When humans are allergic to pets, it means that they develop an immune reaction to a protein in the glands of a dog’s skin. Therefore, their allergies are irritated by a dog’s dander, as well as their saliva, which dries on their coat when they lick themselves, and can cause a reaction. Dog allergens are unfortunately very sticky, adhere to many surfaces in a home as well as in the air, and remain potent for weeks. Typical allergy symptoms include sneezing, coughing, itchy eyes, and even rashes.
When You Have Allergies
Buying a puppy or dog is a huge decision, and if you or a family member is known to be allergic, that must be taken into consideration. But it’s also possible to develop allergies after you buy a dog, or discover that you have a mild allergy that you weren’t previously aware of. You should talk to your doctor to determine the severity of your allergies as well as a treatment plan, but there are a variety of medications as well as allergy shots that can help.
Coping With Allergies
If you have to cope with pet allergies on a daily basis, there are a few steps you can take to alleviate discomfort. These tips are also useful if you have a guest who is allergic to your dog:
- Wash your hands right after petting your dog and try to keep your hands away from your face and eyes.
- Have another family member brush your dog regularly to help get rid of excess hair and dander.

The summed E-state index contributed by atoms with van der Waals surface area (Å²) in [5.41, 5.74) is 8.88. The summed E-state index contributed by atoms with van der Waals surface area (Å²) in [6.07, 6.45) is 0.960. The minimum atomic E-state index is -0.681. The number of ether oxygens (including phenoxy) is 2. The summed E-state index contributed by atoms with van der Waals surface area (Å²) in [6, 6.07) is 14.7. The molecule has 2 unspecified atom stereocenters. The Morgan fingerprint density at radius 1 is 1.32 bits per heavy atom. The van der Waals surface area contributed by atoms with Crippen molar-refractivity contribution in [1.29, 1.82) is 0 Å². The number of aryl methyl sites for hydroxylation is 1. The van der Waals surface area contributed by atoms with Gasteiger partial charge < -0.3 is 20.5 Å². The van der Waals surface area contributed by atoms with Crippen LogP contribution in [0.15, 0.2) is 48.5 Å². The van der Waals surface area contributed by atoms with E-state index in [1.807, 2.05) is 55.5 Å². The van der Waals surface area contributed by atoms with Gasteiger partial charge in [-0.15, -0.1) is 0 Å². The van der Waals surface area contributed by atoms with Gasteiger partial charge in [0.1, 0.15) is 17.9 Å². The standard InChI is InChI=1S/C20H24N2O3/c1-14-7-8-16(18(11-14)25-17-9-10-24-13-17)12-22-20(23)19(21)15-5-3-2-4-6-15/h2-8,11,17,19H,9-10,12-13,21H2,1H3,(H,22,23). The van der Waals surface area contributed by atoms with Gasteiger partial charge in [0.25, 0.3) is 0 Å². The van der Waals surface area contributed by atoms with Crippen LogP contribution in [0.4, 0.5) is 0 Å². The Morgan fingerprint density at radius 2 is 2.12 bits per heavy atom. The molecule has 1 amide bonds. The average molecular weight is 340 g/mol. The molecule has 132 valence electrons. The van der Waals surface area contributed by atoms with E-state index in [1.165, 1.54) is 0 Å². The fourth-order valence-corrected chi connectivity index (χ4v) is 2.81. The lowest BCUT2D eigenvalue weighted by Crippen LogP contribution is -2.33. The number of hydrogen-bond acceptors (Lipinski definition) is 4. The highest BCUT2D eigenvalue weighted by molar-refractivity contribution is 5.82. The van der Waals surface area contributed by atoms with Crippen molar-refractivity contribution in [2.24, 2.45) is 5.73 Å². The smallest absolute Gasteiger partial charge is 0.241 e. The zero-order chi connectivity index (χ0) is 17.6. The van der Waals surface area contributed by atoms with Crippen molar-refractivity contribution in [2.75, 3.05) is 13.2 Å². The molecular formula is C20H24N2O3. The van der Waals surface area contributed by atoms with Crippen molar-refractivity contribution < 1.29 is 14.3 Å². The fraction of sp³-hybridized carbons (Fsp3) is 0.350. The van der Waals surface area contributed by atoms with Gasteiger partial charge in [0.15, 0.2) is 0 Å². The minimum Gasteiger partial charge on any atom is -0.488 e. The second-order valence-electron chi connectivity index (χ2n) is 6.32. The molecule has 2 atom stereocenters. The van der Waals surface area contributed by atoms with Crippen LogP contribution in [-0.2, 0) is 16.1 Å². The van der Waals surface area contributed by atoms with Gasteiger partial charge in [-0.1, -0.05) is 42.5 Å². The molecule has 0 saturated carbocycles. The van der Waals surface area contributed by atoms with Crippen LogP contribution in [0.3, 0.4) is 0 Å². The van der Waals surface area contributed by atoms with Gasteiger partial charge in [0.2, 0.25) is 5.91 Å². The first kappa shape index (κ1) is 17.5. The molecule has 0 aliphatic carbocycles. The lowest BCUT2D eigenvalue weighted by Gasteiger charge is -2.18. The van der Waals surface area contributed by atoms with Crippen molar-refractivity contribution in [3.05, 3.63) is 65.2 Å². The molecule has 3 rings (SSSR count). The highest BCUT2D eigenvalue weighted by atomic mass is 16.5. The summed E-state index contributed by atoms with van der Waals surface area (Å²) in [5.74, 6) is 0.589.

- Bathe your dog regularly (there are a variety of dog shampoos available at your local pet store). You should also wash his toys and bedding regularly.
- Keep your dog away from your bedroom at all times, and purchase pillows and mattresses with non-allergenic polyester filling.
- Avoid having heavy carpets, curtains, or upholstered furniture because allergens stick to them easily. If you have carpeting, have it steam-cleaned several times a year. Keep walls and floors extra clean.
Use an air purifier containing a HEPA filter, which will remove some of the dander in the air. You should also use a vacuum with a HEPA filter, which can pick up more dander from the floor.
If you know you are allergic to dogs, but still want to own one, there are a variety of breeds that may not aggravate your allergies as much. These breeds tend to have much shorter coats and don’t shed as much. But remember, every person reacts differently to different breeds, so there is no guarantee that any given dog will be “hypo-allergenic”. If you are allergic, consult your local pet store and your doctor to make a educated decision about what dog will be best for you.